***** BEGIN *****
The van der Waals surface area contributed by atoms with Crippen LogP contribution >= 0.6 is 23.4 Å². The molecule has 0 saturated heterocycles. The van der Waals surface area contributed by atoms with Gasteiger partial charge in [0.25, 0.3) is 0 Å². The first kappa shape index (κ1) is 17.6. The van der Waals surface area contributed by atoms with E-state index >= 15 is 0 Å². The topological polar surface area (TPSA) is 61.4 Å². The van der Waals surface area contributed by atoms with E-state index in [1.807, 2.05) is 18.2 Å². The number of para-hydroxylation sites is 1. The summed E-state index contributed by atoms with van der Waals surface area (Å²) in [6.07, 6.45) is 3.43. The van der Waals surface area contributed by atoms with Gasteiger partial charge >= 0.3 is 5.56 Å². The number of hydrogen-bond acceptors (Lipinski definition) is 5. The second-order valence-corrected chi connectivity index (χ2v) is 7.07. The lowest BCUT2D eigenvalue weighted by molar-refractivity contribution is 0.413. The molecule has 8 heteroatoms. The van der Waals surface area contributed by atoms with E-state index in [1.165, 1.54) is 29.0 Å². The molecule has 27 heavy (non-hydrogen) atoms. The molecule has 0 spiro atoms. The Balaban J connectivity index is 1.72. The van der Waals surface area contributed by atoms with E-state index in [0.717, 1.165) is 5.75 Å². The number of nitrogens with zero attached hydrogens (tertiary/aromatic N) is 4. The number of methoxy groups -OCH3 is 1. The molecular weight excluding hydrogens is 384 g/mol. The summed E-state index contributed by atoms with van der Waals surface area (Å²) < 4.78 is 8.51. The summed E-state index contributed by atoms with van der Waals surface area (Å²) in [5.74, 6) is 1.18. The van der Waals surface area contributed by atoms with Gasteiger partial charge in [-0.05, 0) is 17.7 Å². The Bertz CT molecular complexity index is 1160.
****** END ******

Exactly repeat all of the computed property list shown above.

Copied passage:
The van der Waals surface area contributed by atoms with Crippen LogP contribution >= 0.6 is 23.4 Å². The molecule has 0 saturated heterocycles. The van der Waals surface area contributed by atoms with Gasteiger partial charge in [0.25, 0.3) is 0 Å². The first kappa shape index (κ1) is 17.6. The van der Waals surface area contributed by atoms with E-state index >= 15 is 0 Å². The topological polar surface area (TPSA) is 61.4 Å². The van der Waals surface area contributed by atoms with E-state index in [1.807, 2.05) is 18.2 Å². The number of para-hydroxylation sites is 1. The summed E-state index contributed by atoms with van der Waals surface area (Å²) in [6.07, 6.45) is 3.43. The van der Waals surface area contributed by atoms with Gasteiger partial charge >= 0.3 is 5.56 Å². The number of hydrogen-bond acceptors (Lipinski definition) is 5. The second-order valence-corrected chi connectivity index (χ2v) is 7.07. The lowest BCUT2D eigenvalue weighted by molar-refractivity contribution is 0.413. The molecule has 8 heteroatoms. The van der Waals surface area contributed by atoms with E-state index in [1.165, 1.54) is 29.0 Å². The molecule has 27 heavy (non-hydrogen) atoms. The molecule has 0 spiro atoms. The Balaban J connectivity index is 1.72. The van der Waals surface area contributed by atoms with E-state index in [0.717, 1.165) is 5.75 Å². The number of nitrogens with zero attached hydrogens (tertiary/aromatic N) is 4. The number of methoxy groups -OCH3 is 1. The molecular weight excluding hydrogens is 384 g/mol. The summed E-state index contributed by atoms with van der Waals surface area (Å²) < 4.78 is 8.51. The summed E-state index contributed by atoms with van der Waals surface area (Å²) in [5.74, 6) is 1.18. The van der Waals surface area contributed by atoms with Gasteiger partial charge in [-0.05, 0) is 17.7 Å². The Bertz CT molecular complexity index is 1160.